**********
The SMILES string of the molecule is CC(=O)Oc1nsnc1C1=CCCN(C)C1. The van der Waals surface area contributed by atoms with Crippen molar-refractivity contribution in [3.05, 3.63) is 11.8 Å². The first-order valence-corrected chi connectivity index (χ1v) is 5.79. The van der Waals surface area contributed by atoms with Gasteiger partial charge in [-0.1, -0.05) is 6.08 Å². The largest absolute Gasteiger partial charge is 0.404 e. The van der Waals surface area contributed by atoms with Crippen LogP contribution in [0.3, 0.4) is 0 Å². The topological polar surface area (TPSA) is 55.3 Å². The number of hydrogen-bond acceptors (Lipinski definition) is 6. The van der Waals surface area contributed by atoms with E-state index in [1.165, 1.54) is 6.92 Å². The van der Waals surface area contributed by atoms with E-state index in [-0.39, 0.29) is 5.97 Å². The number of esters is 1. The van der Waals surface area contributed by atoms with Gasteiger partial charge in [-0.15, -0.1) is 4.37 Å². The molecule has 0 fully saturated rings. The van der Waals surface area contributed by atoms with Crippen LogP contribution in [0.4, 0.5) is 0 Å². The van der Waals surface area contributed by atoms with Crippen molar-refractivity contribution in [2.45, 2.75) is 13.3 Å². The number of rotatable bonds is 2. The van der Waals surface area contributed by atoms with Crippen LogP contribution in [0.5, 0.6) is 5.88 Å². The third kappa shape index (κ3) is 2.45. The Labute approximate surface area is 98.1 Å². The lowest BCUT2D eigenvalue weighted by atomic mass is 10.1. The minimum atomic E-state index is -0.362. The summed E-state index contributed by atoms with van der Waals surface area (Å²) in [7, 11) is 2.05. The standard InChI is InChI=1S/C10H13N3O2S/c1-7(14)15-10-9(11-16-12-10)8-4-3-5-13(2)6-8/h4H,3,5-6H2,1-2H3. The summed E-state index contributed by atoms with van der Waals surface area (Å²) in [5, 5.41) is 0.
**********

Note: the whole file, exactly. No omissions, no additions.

The SMILES string of the molecule is CC(=O)Oc1nsnc1C1=CCCN(C)C1. The van der Waals surface area contributed by atoms with Crippen molar-refractivity contribution in [3.05, 3.63) is 11.8 Å². The first-order valence-corrected chi connectivity index (χ1v) is 5.79. The van der Waals surface area contributed by atoms with Gasteiger partial charge in [-0.1, -0.05) is 6.08 Å². The largest absolute Gasteiger partial charge is 0.404 e. The van der Waals surface area contributed by atoms with Crippen LogP contribution in [0.3, 0.4) is 0 Å². The topological polar surface area (TPSA) is 55.3 Å². The number of hydrogen-bond acceptors (Lipinski definition) is 6. The van der Waals surface area contributed by atoms with E-state index in [1.165, 1.54) is 6.92 Å². The van der Waals surface area contributed by atoms with E-state index in [-0.39, 0.29) is 5.97 Å². The number of esters is 1. The van der Waals surface area contributed by atoms with Gasteiger partial charge in [-0.15, -0.1) is 4.37 Å². The molecule has 0 fully saturated rings. The van der Waals surface area contributed by atoms with Crippen LogP contribution in [0.4, 0.5) is 0 Å². The van der Waals surface area contributed by atoms with Crippen molar-refractivity contribution in [2.45, 2.75) is 13.3 Å². The number of rotatable bonds is 2. The van der Waals surface area contributed by atoms with Crippen LogP contribution in [0.5, 0.6) is 5.88 Å². The third kappa shape index (κ3) is 2.45. The Labute approximate surface area is 98.1 Å². The lowest BCUT2D eigenvalue weighted by atomic mass is 10.1. The minimum atomic E-state index is -0.362. The summed E-state index contributed by atoms with van der Waals surface area (Å²) in [7, 11) is 2.05. The standard InChI is InChI=1S/C10H13N3O2S/c1-7(14)15-10-9(11-16-12-10)8-4-3-5-13(2)6-8/h4H,3,5-6H2,1-2H3. The summed E-state index contributed by atoms with van der Waals surface area (Å²) in [5, 5.41) is 0.